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J Cell Sci. 2003 Jul 1;116(Pt 13):2677-85. Epub 2003 May 13.

CD105 prevents apoptosis in hypoxic endothelial cells.

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Department of Pathology, Medical School, University of Manchester and Christie Hospital, Manchester M13 9PT, UK.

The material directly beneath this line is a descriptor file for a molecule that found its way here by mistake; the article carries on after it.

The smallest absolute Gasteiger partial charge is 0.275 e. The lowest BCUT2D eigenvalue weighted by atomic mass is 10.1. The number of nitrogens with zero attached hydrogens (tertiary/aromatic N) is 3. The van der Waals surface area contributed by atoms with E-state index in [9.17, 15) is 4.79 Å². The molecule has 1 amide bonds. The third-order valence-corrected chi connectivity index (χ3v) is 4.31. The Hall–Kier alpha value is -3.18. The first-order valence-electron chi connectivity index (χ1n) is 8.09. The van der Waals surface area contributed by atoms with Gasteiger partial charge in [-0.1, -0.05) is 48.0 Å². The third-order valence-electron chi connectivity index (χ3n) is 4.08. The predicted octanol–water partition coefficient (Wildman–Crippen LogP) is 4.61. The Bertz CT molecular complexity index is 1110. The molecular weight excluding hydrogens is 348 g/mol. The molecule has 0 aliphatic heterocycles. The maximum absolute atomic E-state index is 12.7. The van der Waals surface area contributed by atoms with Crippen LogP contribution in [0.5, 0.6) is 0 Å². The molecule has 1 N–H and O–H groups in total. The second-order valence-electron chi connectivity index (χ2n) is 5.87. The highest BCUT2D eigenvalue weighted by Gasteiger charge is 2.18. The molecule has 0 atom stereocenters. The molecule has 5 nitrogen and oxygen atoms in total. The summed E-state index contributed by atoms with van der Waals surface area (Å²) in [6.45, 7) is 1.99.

CD105, a marker of endothelial cells, is abundantly expressed in tissues undergoing angiogenesis and is a receptor for transforming growth factorbeta. The pivotal role of CD105 in the vascular system was demonstrated by the severe vascular defects that occur in CD105-knockout mice, but the exact mechanisms for CD105 regulation of vascular development have not been fully elucidated. In light of the function of CD105 and the importance of hypoxia in neovascularisation, we speculated that CD105 is involved in hypoxia-initiated angiogenesis. Using tissue-cultured human microvascular endothelial cells, we have investigated the effects of hypoxic stress on CD105 gene expression. Hypoxia induced a significant increase in membrane-bound and secreted CD105 protein levels. CD105 mRNA and promoter activity were also markedly elevated, the latter returning to the basal level after 16 hours of hypoxic stress. Hypoxia induced cell cycle arrest at the G0/G1 phases and massive cell apoptosis after 24 hours through a reduction in the Bcl-2 to Bax ratio, downregulation of Bcl-XL and Mcl-1, and upregulation of caspase-3 and caspase-8. The consequence of CD105 upregulation was revealed using an antisense approach and a TUNEL assay. Suppression of CD105 increased cell apoptosis under hypoxic stress in the absence of TGFbeta1. Furthermore, hypoxia and TGFbeta1 synergistically induced apoptosis in the CD105-deficient cells but not in the control cells. We conclude that hypoxia is a potent stimulus for CD105 gene expression in vascular endothelial cells, which in turn attenuates cell apoptosis and thus contributes to angiogenesis.

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